New Lava Vandalised by Visitors

Geldingadalir eruption lava

Visitors to the ongoing eruption on Iceland’s Reykjanes peninsula are urged not to walk on the new lava at the site or throw rocks onto it in a notice from the Environment Agency of Iceland. New lava is a unique geological formation that is protected under the Nature Conservation Act and throwing rocks on it or vandalising it in any other way is considered a violation. The lava’s black surface may appear solid but the top layer can be quite thin and hiding flowing, molten lava underneath.

Hot lava up to 1200°C

Visitors to the eruption may have noticed the heat that emanates from the site, even from the edge of lava fields that appear solid. “The lava is extremely hot and can take a long time to cool, especially as the eruption can continue even though we don’t see movement in the crater itself,” the Environment Agency notice states. “The lava then flows under the black shell in lava caves or domes. The lava shell can easily break and underneath it there can be lava up to 1200°C [2192°F].” Not only is walking on the lava dangerous, it can damage the formations, which are protected.

Environment Agency rangers are manning the start of the hiking trail to inform and educate guests on how to enjoy the eruption in a safe and respectful way. “The lava from the volcanoes in Geldingdalir is a unique geological monument that we need to respect and protect,” the notice states. “There we are probably witnessing the first shield volcano eruption in Iceland since the country was settled.”

Ploughed illegal path through lava

Rocks and pedestrians are not the only damage that the active lava field has faces since the eruption began last March 19. Last week, police stopped a man that was ploughing a path through the lava without a permit. The man is believed to have been sent by landowners but Fréttablaðið reported there was no licence for the operation and authorities were not informed.

The ploughman had dug a path through the lava field along so-called Hiking Path “A,” which was cut off by lava in June, closing off a popular look-out slope near the eruption’s active crater. Authorities have put up a sign to inform visitors that the path is closed, but expressed concern that some visitors might take it anyway. “It’s very dangerous to let people into a closed area like this,” stated René Biasone of the Environment agency. “If people walk in there they’re entering an area that is surrounded by lava. If the lava starts flowing again where it was ploughed they will be closed in.”

New crevasses on former look-out spot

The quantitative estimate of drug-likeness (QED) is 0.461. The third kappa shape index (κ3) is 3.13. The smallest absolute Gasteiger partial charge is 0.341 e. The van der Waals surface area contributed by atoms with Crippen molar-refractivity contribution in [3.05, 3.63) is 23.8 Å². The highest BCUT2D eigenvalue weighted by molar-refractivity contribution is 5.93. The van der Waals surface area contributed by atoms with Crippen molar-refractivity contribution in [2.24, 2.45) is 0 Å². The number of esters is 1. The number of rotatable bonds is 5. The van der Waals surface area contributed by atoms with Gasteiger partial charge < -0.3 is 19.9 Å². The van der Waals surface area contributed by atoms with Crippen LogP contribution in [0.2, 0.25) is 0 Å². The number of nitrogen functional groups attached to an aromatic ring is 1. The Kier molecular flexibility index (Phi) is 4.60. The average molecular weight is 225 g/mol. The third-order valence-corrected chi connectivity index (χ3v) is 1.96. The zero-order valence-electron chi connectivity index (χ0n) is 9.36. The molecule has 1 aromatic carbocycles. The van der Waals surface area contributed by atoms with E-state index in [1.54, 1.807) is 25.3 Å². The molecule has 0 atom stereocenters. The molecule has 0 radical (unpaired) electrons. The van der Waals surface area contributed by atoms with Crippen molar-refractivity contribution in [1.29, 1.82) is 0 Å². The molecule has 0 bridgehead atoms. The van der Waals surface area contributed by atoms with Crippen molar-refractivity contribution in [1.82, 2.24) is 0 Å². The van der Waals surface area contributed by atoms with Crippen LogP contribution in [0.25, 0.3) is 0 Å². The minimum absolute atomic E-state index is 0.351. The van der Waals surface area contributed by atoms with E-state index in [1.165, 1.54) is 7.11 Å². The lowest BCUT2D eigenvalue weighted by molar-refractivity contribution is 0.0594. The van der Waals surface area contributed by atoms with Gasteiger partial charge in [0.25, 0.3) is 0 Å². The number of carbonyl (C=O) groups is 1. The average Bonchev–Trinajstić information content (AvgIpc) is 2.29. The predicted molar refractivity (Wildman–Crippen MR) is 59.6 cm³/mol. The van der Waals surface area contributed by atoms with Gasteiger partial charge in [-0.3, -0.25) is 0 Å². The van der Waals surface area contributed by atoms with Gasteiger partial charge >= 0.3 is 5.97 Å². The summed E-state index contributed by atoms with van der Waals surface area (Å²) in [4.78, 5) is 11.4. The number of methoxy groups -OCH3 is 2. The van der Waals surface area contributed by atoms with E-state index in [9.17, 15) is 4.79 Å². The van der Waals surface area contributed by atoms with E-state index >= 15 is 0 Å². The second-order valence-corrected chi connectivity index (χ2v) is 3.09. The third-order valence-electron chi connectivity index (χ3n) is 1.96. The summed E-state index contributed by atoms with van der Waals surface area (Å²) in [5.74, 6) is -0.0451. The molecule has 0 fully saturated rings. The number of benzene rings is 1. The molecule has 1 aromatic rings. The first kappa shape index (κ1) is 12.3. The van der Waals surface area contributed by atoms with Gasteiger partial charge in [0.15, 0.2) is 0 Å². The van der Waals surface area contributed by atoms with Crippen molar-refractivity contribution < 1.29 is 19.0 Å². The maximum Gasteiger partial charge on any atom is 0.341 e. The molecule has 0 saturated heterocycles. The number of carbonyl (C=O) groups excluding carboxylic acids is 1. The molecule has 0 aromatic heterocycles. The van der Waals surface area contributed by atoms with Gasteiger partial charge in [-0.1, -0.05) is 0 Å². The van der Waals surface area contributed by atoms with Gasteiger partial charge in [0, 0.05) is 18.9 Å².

The former look-out slope is also unsafe for another reason: the Icelandic Met Office reported yesterday that new crevasses have formed on the slope, which appear to have formed in the past two weeks. The crevasses were are probably caused by tensile stress and may have been caused by small earthquakes or land movement due to changing pressure of magma below the surface.

Unemployment Rate Continues To Drop

Westman Islands fish processing plant

According to a monthly report from the Directorate of Labour, registered unemployment rates stood at 6.1% in July, a considerable drop from June’s 7.4% and February of 2021’s 11.4%. While just over 2000 people were removed from unemployment listings between June and July, long-term unemployment numbers are still high, nearly doubling since last year.

By the end of July, 12.537 individuals were unemployed. The Directorate of Labour predicts that unemployment rates will continue to drop in August due to the government’s employment drive and increased activity in society. Their estimate puts august unemployment rates at 5.3-5.7%.

By the end of July, 5.361 job seekers had been unemployed for more than 12 months. That number went down by 457 since June but is still considerably higher than it was at the same time last year when that number stood at 2.854. The Directorate predicts that the number of long-term unemployed will continue to drop in the near future.

In total, 1.123 new jobs were advertised with the Directorate of Labour in July. The positions are in various industries but most were in the service industry or about 396.

According to Minister of Social Affairs and Children Ásmundur Einar Daðason, we’re nearing the same number of unemployed as in February 2020, before the COVID pandemic. “That’s amazing.” Ásmundur stated. “we’re expecting unemployment rates to continue to drop over the next few months and the numbers show that the action we’ve taken for the job market is proving successful.”